Constantine’s office has denied those claims, saying the 85-room motel property, purchased for $4 million, was the only site that met health officials’ criteria for the emergency quarantine facility. That included having rooms with separate HVAC units and doors that open to the outside, not to a hallway.

Constantine, who last Saturday declared a county emergency that allows him to take extraordinary measures and bypass normal procedures to protect public health, also announced the county would install modular housing in White Center, Interbay and North Seattle to be used to quarantine as many as 170 people.

“King County will continue to identify and acquire properties in all parts of the county to ensure residents, including health care workers and first-responders who come into contact with COVID-19, are housed appropriately,” Constantine’s office said in a statement Friday.

Kent Deputy City Attorney Tammy White said the city was “forced into a position” to take legal action, filing the restraining order motion Friday afternoon on the basis that the county failed to secure the necessary city permits to address lingering public safety concerns.

The city’s motion sought to prohibit public health officials “from bringing infectious individuals into the city of Kent and the EconoLodge … until King County proceeds through the permitting process” and ensures the quarantine operation meets the city’s safety standards, White said.


City spokesman Bailey Stober added Friday that county officials never specifically said who they planned to move into the motel this weekend.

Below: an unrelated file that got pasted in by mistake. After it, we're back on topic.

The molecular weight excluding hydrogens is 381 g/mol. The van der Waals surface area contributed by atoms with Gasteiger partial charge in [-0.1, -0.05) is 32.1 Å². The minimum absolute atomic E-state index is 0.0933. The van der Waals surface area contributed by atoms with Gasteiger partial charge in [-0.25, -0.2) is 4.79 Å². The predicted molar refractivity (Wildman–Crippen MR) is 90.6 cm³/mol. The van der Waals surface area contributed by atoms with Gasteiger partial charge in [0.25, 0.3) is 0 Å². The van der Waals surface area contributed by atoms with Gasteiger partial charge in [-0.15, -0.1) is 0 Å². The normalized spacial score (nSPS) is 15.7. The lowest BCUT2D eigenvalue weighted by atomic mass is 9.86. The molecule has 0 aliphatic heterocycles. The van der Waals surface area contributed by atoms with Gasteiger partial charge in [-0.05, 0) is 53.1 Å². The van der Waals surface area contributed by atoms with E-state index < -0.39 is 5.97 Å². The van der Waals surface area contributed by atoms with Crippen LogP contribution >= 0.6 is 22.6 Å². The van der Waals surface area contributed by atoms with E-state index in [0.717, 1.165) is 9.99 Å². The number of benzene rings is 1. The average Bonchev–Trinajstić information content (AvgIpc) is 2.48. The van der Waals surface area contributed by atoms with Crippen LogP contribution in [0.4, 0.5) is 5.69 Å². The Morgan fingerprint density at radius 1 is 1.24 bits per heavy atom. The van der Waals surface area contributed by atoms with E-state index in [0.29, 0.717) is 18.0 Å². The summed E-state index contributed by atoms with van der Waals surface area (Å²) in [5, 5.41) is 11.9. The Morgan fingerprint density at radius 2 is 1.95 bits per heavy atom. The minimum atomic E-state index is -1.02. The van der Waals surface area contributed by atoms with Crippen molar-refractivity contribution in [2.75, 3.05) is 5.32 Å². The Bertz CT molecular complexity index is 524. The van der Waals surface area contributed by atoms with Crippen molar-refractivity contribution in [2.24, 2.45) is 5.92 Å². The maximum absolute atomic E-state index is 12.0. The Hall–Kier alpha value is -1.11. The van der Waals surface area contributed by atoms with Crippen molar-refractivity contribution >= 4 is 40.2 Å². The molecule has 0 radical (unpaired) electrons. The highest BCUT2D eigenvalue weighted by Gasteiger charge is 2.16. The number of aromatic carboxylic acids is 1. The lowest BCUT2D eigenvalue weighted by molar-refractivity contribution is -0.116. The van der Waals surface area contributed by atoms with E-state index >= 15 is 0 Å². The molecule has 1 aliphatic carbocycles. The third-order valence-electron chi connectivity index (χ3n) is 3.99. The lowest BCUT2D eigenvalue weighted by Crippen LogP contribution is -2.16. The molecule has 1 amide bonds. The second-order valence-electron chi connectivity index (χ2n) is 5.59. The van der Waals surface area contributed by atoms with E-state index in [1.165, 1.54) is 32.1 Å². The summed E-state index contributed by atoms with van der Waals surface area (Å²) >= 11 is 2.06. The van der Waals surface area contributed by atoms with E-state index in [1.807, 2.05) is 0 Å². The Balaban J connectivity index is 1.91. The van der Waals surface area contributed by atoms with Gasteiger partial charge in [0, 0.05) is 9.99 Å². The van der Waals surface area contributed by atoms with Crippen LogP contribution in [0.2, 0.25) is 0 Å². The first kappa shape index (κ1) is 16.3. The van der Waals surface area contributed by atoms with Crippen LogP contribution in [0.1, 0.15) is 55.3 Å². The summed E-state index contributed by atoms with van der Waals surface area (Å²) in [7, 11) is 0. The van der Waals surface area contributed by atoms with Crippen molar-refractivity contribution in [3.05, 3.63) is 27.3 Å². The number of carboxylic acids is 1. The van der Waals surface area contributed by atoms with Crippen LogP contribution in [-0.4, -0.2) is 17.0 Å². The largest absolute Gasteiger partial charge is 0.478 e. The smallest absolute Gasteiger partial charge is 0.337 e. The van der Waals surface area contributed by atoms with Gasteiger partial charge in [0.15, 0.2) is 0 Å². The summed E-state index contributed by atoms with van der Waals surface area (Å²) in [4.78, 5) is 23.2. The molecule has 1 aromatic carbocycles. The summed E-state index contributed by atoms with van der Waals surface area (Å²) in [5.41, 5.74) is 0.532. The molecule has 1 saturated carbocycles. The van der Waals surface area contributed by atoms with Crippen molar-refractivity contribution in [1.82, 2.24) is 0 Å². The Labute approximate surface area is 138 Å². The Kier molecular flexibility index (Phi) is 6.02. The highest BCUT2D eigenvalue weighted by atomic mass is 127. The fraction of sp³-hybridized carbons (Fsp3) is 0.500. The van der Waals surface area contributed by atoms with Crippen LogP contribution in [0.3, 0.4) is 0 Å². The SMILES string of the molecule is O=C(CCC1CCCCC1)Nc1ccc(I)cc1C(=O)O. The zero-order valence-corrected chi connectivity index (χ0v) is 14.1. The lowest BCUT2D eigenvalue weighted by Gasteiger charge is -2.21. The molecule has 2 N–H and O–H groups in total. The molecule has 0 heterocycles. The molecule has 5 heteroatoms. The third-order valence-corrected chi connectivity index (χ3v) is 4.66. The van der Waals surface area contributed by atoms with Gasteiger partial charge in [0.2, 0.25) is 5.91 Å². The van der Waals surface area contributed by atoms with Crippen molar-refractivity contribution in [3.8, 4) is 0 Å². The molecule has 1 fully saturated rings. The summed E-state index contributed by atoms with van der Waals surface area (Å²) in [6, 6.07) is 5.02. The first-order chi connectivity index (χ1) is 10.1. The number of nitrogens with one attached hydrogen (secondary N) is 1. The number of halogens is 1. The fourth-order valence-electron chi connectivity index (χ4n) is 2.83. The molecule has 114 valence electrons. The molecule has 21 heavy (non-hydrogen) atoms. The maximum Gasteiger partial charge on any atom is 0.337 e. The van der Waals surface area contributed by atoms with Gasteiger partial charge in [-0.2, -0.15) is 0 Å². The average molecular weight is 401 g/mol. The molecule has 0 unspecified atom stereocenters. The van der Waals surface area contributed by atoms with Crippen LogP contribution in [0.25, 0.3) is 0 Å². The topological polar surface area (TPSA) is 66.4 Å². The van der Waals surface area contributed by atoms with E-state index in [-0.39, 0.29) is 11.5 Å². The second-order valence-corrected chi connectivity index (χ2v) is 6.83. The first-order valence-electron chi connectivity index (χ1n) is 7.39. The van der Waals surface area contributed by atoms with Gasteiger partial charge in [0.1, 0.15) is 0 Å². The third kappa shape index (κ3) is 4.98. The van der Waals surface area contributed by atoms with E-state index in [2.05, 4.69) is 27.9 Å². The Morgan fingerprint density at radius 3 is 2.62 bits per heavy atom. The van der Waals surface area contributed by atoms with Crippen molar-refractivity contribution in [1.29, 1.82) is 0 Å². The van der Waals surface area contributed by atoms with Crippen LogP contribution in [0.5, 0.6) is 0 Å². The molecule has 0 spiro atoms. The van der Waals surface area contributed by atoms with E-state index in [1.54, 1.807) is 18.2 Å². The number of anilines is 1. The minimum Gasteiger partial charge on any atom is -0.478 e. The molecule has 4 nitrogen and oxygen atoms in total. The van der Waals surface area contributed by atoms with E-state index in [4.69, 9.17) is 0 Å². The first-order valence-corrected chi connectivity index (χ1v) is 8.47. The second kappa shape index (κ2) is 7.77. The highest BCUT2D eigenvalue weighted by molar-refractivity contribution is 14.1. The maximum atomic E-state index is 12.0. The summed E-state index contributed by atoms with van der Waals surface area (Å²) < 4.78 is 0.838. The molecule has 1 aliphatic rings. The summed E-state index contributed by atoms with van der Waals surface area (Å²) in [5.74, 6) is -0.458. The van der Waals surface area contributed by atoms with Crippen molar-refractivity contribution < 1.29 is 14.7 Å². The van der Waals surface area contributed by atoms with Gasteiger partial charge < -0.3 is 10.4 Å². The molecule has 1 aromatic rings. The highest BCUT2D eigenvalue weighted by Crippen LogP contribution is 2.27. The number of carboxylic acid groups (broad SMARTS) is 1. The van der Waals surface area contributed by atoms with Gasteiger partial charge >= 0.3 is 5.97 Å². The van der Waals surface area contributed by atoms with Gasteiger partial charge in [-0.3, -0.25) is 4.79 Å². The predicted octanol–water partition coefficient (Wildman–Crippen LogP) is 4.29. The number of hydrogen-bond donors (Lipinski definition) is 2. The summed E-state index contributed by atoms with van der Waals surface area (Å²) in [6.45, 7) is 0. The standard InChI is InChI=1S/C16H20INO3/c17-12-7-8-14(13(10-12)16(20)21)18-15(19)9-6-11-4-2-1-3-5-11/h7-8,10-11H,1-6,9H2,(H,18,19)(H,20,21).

“First-responders who’d potentially been exposed were one of about six examples they gave us, along with homeless people, people with immune deficiencies and several others,” he said. “They’ve never been specific.”

During Friday’s hearing, Dial, the lawyer for the city, tried to make the case that those quarantined at the motel would not be required to stay inside, and so could roam freely into the community and potentially put it at risk.

Hillman didn’t buy it.

“I haven’t heard any evidence that they are confirmed (with coronavirus),” he said. “What I’ve heard is that no one is confirmed — and again, I don’t think these first-responders are going to go out to the Jack In The Box to get a meal.”

Still, Hillman’s order noted the county must “make a good-faith effort to provide meals and supplies for the housed individuals.”

While it may seem unfair that the city is getting a quarantine center it doesn’t want, Hillman noted the firefighters also were unfairly thrust “into a position they didn’t know they were getting into.”

“There’s a lot of things that are unfair,” he said.

Another court hearing will be set before Wednesday to review the matter and ensure the order’s conditions have been followed. At that time, Kent officials will again make a case for halting occupancy at the motel until the county meets the city’s permitting requirements, Stober said.

Correction: A previous version of this story identified those expected to be quarantined in Kent this weekend as Kirkland firefighters, based on information provide by a county attorney. A Kirkland fire department spokesperson said Saturday that all Kirkland firefighters will utilize their homes or facilities in Kirkland.